“[A] winningly obsessive history of our relationship with underground places” (The Guardian), from sacred caves and derelict subway stations to nuclear bunkers and ancient underground cities—an exploration of the history, science, architecture, and mythology of the worlds beneath our feet
NAMED ONE OF THE BEST BOOKS OF THE YEAR BY NPR
When Will Hunt was sixteen years old, he discovered an abandoned tunnel that ran beneath his house in Providence, Rhode Island. His first tunnel trips inspired a lifelong fascination with exploring underground worlds, from the derelict subway stations and sewers of New York City to sacred caves, catacombs, tombs, bunkers, and ancient underground cities in more than twenty countries around the world. Underground is both a personal exploration of Hunt’s obsession and a panoramic study of how we are all connected to the underground, how caves and other dark hollows have frightened and enchanted us through the ages.
In a narrative spanning continents and epochs, Hunt follows a cast of subterraneaphiles who have dedicated themselves to investigating underground worlds. He tracks the origins of life with a team of NASA microbiologists a mile beneath the Black Hills, camps out for three days with urban explorers in the catacombs and sewers of Paris, descends with an Aboriginal family into a 35,000-year-old mine in the Australian outback, and glimpses a sacred sculpture molded by Paleolithic artists in the depths of a cave in the Pyrenees.
Each adventure is woven with findings in mythology and anthropology, natural history and neuroscience, literature and philosophy. In elegant and graceful prose, Hunt cures us of our “surface chauvinism,” opening our eyes to the planet’s hidden dimension. He reveals how the subterranean landscape gave shape to our most basic beliefs and guided how we think about ourselves as humans. At bottom, Underground is a meditation on the allure of darkness, the power of mystery, and our eternal desire to connect with what we cannot see.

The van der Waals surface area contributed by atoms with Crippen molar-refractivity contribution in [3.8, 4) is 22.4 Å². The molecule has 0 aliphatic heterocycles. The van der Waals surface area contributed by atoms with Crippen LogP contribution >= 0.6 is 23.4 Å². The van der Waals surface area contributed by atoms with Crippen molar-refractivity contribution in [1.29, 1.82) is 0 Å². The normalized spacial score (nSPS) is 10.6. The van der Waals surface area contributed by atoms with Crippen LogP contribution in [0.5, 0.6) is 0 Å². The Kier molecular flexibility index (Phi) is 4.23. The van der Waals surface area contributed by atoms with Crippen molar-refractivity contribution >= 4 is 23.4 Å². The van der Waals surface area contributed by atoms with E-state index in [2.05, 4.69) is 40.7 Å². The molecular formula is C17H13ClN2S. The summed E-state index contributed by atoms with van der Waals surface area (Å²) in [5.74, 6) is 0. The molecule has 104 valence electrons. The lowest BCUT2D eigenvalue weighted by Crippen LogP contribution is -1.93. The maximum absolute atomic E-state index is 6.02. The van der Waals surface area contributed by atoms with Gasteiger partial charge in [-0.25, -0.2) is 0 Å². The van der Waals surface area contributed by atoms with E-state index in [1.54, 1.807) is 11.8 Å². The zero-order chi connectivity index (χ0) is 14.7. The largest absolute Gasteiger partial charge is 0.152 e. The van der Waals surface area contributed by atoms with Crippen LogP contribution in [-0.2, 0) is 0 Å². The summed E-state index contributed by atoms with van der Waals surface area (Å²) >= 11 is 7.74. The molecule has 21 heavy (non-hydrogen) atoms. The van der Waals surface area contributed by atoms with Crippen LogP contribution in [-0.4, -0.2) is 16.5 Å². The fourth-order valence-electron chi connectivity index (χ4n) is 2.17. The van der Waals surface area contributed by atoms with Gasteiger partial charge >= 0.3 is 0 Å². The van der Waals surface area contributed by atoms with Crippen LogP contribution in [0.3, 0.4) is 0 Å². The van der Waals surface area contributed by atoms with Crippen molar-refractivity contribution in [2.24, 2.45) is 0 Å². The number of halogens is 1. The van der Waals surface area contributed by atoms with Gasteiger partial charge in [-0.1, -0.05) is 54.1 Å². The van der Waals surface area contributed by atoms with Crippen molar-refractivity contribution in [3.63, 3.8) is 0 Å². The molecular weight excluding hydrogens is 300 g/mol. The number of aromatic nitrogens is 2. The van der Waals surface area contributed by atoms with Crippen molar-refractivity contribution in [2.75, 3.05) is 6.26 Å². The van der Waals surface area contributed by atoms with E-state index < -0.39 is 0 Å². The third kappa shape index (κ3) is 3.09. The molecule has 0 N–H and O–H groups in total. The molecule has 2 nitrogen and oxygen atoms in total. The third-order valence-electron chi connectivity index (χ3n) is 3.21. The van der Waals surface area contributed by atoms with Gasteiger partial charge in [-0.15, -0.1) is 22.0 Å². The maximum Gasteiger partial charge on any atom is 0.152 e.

Praise for Underground
“A mesmerizingly fascinating tale . . . I could not stop reading this beautifully written book.”—Michael Finkel, author of The Stranger in the Woods
“Few books have blown my mind so totally, and so often. In Will Hunt’s nimble hands, excursion becomes inversion, and the darkness turns luminous. There are echoes of Sebald, Calvino, and Herzog in his elegant and enigmatic voice, but also real warmth and humor. . . . An intrepid—but far from fearless—journey, both theoretically and terrestrially.”—Robert Moor, New York Times bestselling author of On Trails
Urban explorer Hunt serves as a genial guide to the clandestine communities, unexpected lives, and hidden histories existing in subterranean realms. More travelogue than history, the book allows the reader to follow Hunt as he traverses the catacombs of Paris, ochre mines of Australia, underground cities of Turkey, and subway tunnels of New York City, in the last locale searching for a famed graffiti artist's elusive work. Along the way, Hunt introduces readers to fascinating people obsessed with the underground, including the flamboyant 19th-century French photographer Nadar, who documented Paris's catacombs using one of the first artificial lighting systems in the history of photography, and English engineer William Lyttle, "the Mole Man of Hackney," discovered in the early 2000s to have been secretly tunneling beneath his northeast London house for decades. At times, Hunt's claims for his subject's importance can be grandiose ("Underground worlds... have guided how we think of ourselves and given shape to our humanity"), but he is always entertaining, and this brisk work, rife with intriguing characters and little-known traditions and communities, will leave many readers wanting to dig deeper into the worlds hiding beneath their feet.